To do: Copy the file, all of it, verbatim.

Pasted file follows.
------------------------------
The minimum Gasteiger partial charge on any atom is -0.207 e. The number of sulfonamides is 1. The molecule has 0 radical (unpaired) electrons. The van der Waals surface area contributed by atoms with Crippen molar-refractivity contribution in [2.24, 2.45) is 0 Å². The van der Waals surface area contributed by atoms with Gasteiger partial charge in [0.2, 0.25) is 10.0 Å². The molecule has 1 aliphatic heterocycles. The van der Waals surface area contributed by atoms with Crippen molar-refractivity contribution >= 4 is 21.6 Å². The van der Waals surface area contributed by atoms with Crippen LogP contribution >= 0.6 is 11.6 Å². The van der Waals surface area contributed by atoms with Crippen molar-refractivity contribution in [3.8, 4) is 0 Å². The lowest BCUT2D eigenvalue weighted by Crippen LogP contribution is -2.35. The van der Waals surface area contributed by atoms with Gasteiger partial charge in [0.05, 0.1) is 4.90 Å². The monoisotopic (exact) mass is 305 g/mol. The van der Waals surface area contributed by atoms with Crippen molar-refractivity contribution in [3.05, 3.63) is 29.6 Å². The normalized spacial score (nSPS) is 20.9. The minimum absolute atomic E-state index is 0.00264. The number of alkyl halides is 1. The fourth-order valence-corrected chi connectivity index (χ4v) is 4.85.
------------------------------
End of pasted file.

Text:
The minimum Gasteiger partial charge on any atom is -0.207 e. The number of sulfonamides is 1. The molecule has 0 radical (unpaired) electrons. The van der Waals surface area contributed by atoms with Crippen molar-refractivity contribution in [2.24, 2.45) is 0 Å². The van der Waals surface area contributed by atoms with Gasteiger partial charge in [0.2, 0.25) is 10.0 Å². The molecule has 1 aliphatic heterocycles. The van der Waals surface area contributed by atoms with Crippen molar-refractivity contribution >= 4 is 21.6 Å². The van der Waals surface area contributed by atoms with Crippen LogP contribution >= 0.6 is 11.6 Å². The van der Waals surface area contributed by atoms with Crippen molar-refractivity contribution in [3.8, 4) is 0 Å². The lowest BCUT2D eigenvalue weighted by Crippen LogP contribution is -2.35. The van der Waals surface area contributed by atoms with Gasteiger partial charge in [0.05, 0.1) is 4.90 Å². The monoisotopic (exact) mass is 305 g/mol. The van der Waals surface area contributed by atoms with Crippen molar-refractivity contribution in [3.05, 3.63) is 29.6 Å². The normalized spacial score (nSPS) is 20.9. The minimum absolute atomic E-state index is 0.00264. The number of alkyl halides is 1. The fourth-order valence-corrected chi connectivity index (χ4v) is 4.85.